Geostrategic Analysis of the Middle East: Panel Discussion Speakers:
Maj. Gen. Paul Vallely, U.S. Army (ret.) & Chairman of Stand Up America
Dr. Daniel Pipes, President of the Middle East Forum
Eitan Arusy, Intelligence Specialist & CEO of Global Impact Services LLC
Frank Gaffney, Founder & President of the Center for Security Policy
Q&A Session for Geostrategic Analysis of the Middle East Panel
The Security Threat from Iran & Hezbollah
Congressman Jeff Duncan, Chairman of Foreign Affairs’ Western Hemisphere Subcommittee
Dr. Harold Rhode, Senior Fellow at the Gatestone Institute
Joseph Humire, Executive Director at the Center for a Secure Free Society
Q & A Session for Security Threat from Iran & Hezbollah Panel
It is no secret that Kurds have been working towards self-rule for decades now. Iraqi Kurds gained autonomy in 1992 after the U.S. implemented a no-fly zone during the first Gulf War. Syrian Kurds are also carving out their historical territories in northern Syria since the start of the civil war in 2011. Sykes-Picot is slowly but surely fading; world powers U.S. and Russia are scrambling to maintain influence. While the international community is occupied with Kurdish referendum calls, in the Kurdistan Regional Government (KRG) and Rojava gaining broader support in Syria, Erdogan has quietly upped his aggression towards the Kurds in Turkey. …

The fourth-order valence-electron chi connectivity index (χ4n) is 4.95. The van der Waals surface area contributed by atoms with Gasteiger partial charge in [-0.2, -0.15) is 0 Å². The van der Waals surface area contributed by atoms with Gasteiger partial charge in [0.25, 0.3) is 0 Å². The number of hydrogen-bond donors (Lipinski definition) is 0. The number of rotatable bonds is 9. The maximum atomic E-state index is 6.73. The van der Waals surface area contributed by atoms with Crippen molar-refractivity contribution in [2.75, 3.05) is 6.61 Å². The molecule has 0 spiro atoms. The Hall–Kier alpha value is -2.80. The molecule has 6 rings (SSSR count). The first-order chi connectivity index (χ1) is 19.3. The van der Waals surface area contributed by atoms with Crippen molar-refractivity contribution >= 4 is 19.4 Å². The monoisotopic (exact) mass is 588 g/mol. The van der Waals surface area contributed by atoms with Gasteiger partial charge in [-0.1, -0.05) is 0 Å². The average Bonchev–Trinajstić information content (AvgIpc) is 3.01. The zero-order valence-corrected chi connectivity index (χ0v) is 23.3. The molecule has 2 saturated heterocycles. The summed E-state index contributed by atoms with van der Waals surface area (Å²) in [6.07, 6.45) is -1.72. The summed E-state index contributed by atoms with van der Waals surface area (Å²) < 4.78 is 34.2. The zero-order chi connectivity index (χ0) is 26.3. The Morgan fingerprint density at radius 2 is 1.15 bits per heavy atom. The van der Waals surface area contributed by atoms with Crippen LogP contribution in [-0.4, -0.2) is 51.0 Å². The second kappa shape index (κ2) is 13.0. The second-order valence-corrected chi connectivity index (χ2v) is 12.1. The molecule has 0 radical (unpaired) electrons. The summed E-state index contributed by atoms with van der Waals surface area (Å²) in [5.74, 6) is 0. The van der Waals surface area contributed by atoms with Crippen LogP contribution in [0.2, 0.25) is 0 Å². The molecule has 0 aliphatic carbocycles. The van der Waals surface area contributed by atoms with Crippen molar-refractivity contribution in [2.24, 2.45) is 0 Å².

On October 17, the Iraqi government officially declared its plans to liberate Mosul from the Islamic State, more than two years after the city was captured. Unfortunately, winning will require cooperation many different parties. The Shiite government of Iraq, as well as the country’s Shiite militias, both want to be involved in the recapture of Mosul. So do Sunni actors, which include Iraqi tribes, Turkey, and the Kurds. And then there are the forces of the Yazidis and Christians. …
Kurdish presence is becoming ever more prevalent in recent news; it is not difficult to find updates on their battles against Daesh (Islamic State/ISIS/ISIL) in Syria, calling for an independent state in Iraq, or overcoming Turkish crackdown by the AKP government of Recep Tayyip Erdogan. The Kurds have benefited since the appropriation of Mosul by Daesh in 2014 and they have taken advantage of Iraq’s weak army and Assad’s loss of grip in Syria. Despite these gains, the international community remains naïve. …